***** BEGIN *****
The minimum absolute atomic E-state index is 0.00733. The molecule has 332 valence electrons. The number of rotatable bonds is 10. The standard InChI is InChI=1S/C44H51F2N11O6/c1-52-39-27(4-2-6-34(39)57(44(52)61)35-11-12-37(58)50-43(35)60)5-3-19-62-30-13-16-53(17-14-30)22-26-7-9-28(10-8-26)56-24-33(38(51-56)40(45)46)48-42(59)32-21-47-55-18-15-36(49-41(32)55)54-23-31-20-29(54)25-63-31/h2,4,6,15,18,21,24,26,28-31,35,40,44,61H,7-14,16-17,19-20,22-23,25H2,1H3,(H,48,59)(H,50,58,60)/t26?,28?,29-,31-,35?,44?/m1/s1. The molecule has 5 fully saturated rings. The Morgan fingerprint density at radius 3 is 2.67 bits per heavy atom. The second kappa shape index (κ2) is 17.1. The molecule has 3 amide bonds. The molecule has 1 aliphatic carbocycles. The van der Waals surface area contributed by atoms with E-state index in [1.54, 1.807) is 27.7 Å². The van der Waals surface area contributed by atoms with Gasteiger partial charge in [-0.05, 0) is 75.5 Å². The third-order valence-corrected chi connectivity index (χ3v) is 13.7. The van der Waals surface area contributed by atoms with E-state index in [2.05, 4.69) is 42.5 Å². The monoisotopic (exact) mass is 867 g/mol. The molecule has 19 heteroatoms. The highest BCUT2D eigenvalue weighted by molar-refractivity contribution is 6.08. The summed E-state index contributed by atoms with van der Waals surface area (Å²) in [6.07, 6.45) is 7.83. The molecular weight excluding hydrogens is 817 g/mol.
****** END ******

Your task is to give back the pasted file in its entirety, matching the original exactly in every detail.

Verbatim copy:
The minimum absolute atomic E-state index is 0.00733. The molecule has 332 valence electrons. The number of rotatable bonds is 10. The standard InChI is InChI=1S/C44H51F2N11O6/c1-52-39-27(4-2-6-34(39)57(44(52)61)35-11-12-37(58)50-43(35)60)5-3-19-62-30-13-16-53(17-14-30)22-26-7-9-28(10-8-26)56-24-33(38(51-56)40(45)46)48-42(59)32-21-47-55-18-15-36(49-41(32)55)54-23-31-20-29(54)25-63-31/h2,4,6,15,18,21,24,26,28-31,35,40,44,61H,7-14,16-17,19-20,22-23,25H2,1H3,(H,48,59)(H,50,58,60)/t26?,28?,29-,31-,35?,44?/m1/s1. The molecule has 5 fully saturated rings. The Morgan fingerprint density at radius 3 is 2.67 bits per heavy atom. The second kappa shape index (κ2) is 17.1. The molecule has 3 amide bonds. The molecule has 1 aliphatic carbocycles. The van der Waals surface area contributed by atoms with E-state index in [1.54, 1.807) is 27.7 Å². The van der Waals surface area contributed by atoms with Gasteiger partial charge in [-0.05, 0) is 75.5 Å². The third-order valence-corrected chi connectivity index (χ3v) is 13.7. The van der Waals surface area contributed by atoms with E-state index in [2.05, 4.69) is 42.5 Å². The monoisotopic (exact) mass is 867 g/mol. The molecule has 19 heteroatoms. The highest BCUT2D eigenvalue weighted by molar-refractivity contribution is 6.08. The summed E-state index contributed by atoms with van der Waals surface area (Å²) in [6.07, 6.45) is 7.83. The molecular weight excluding hydrogens is 817 g/mol.